MIKE JONES The Scrimshaw Marionette: The Transgressions Cycle Book Two. Reviewed by Lou Murphy
The Scrimshaw Marionette begins with a prologue set in 1881 on Flukesplade Island, a remote whaling station in the Tasman Sea and an unforgiving environment that plays host to superstition and omens. The resident whalers are reliant on blackfish – the killer whales that serve as lures for the humpbacks – and regard them with something close to worship. The blackfish also provide the whalers with protection, serving as buffers between the humpbacks and the scanty longboats of the men.
The whalers pursue their prey with determination through the cruel seas. Meanwhile Violet, the ten-year-old daughter of their harpooner, hears the call of the blackfish from the relative safety of the beach. Children are unwelcome on the island and treated with suspicion, as it is believed they bring bad luck to the whale-hunting. But the whalers put up with this child’s presence because they need the harpooning skills of her father, Abe, who is a widower.
On the beach Violet plays with a doll made for her by one of the whalers:
… The surface of the doll’s skin was carved with miniature tattoos – fine contrast etchings, intricate patterns made with a careful hand and a sharp knife. A work of scrimshaw, carved from the bones of slaughtered whales …
This is our first encounter with the scrimshaw marionette. As a supernatural consequence of the marionette’s sinister dance, Abe is thrown overboard. In the chaos of the ocean, attacked by both the humpbacks and the blackfish hungry for their share of meat, his arm is wrenched off. The dismemberment is written with gripping veracity and colourful, gory detail.
Push forward 50 years to 1931 and the desperation caused by the Depression. The action-driven pace continues, now following the plight of Will, his wife Martha, and their ten-year-old daughter Rosa. Unable to find work on the Sydney docks – aptly nicknamed the Hungry Mile – Will takes to the bottle to drown his despair.
Jones artfully depicts the sorry, alcohol-induced haze Will consequently inhabits. It takes a tragedy that renders Rosa mute to pull Will out of his addiction. In an echo of the earlier story, he and Rosa are left on their own.
With guilt gnawing his soul, Will tries to pursue a life for himself and his daughter in Sydney, but riot and eviction force them to leave. They walk south, with no real goal and only meagre possessions, relying on the occasional charity of others for food and sleeping wherever they can. Will’s dreams are haunted:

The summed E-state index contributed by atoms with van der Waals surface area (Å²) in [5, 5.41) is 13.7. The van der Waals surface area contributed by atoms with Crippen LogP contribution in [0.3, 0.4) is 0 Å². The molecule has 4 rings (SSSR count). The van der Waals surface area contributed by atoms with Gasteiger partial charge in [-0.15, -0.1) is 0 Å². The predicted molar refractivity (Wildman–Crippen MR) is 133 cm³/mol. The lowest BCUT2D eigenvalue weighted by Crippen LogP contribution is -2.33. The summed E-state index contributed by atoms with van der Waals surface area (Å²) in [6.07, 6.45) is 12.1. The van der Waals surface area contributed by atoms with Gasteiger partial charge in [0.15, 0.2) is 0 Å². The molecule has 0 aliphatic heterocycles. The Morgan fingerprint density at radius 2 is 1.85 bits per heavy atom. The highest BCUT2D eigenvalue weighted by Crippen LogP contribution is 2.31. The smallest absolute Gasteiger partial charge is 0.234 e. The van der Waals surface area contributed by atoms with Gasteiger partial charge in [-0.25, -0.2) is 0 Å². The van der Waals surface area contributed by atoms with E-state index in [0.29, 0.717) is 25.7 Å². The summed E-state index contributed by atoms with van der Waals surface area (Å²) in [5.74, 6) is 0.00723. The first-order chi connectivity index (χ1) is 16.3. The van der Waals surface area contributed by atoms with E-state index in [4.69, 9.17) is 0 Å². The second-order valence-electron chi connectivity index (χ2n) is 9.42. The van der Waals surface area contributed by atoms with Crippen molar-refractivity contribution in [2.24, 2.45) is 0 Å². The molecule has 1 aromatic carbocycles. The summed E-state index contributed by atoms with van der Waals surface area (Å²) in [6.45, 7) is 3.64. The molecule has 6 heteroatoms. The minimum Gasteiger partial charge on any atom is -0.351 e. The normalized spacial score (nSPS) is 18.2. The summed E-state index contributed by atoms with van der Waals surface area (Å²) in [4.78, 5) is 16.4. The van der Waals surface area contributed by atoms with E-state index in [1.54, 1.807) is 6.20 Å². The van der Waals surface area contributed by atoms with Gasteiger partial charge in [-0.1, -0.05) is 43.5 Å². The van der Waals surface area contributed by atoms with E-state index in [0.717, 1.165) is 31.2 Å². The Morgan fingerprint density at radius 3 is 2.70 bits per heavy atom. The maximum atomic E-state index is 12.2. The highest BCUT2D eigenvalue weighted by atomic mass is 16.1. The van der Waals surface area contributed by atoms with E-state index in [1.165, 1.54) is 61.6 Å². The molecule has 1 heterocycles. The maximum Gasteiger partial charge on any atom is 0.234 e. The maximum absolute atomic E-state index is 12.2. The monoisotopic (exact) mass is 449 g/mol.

At night, when he and Rosa slept by the side of the road, his body sweated and ached. There were sounds in his ears, voices he couldn’t determine, calling to him. At times he thought he saw things, heard things – wretched entities haunting his half-asleep dreams. Black ocean waves filled with teeth. Bodies dragged into the sea by unseen strings. And the melancholy call of whale song like a grinding squeeze-organ cranked under dense, murky water.
Eventually, father and daughter make their way to a small fishing village called Saltwater. Here Will encounters a laudanum-addicted doctor who services Flukesplade Island. It is whaling season and the island is desperate for workers. The doctor is prepared to take Will there – however, when he discovers that Will has a daughter he changes his mind, saying that the island is ‘no place for a child’. Will’s desperation eventually persuades the doctor to let them go, and Will reassures him that the child will be no trouble.
And so Will and Rosa step into the bleak savagery of Flukesplade, and it is at this point that The Scrimshaw Marionette pushes into pure horror. Will is employed as a slaughterer and leaves his daughter unattended for hours at a time. In her wanderings on the desolate island she discovers the scrimshaw marionette and it exerts a powerful hold over her. Its occult legacy plunges her into a maze of apparitions; spectres guide her every move.
Rosa travels into the horrors of the past, possessed by the power of the doll, pulling her father and the doctor with her:
… the doctor had seen many things with his rational mind. The scientific process was carved into his thinking by the substantial education his parents had given him. But the isolation of the ocean and the mix of strangers he’d lived with had shown him things he could not reconcile. The superstitions of sailors that he had once dismissed were now not so easily ignored …
To survive the influence of the marionette Will and Rosa are pushed into supernatural territory made all the more disturbing by the grim realities so eloquently evoked in this chilling tale.
Lou Murphy is the author of the crime novel Squealer, available from http://www.smashwords.com/profile/view/LouMurphy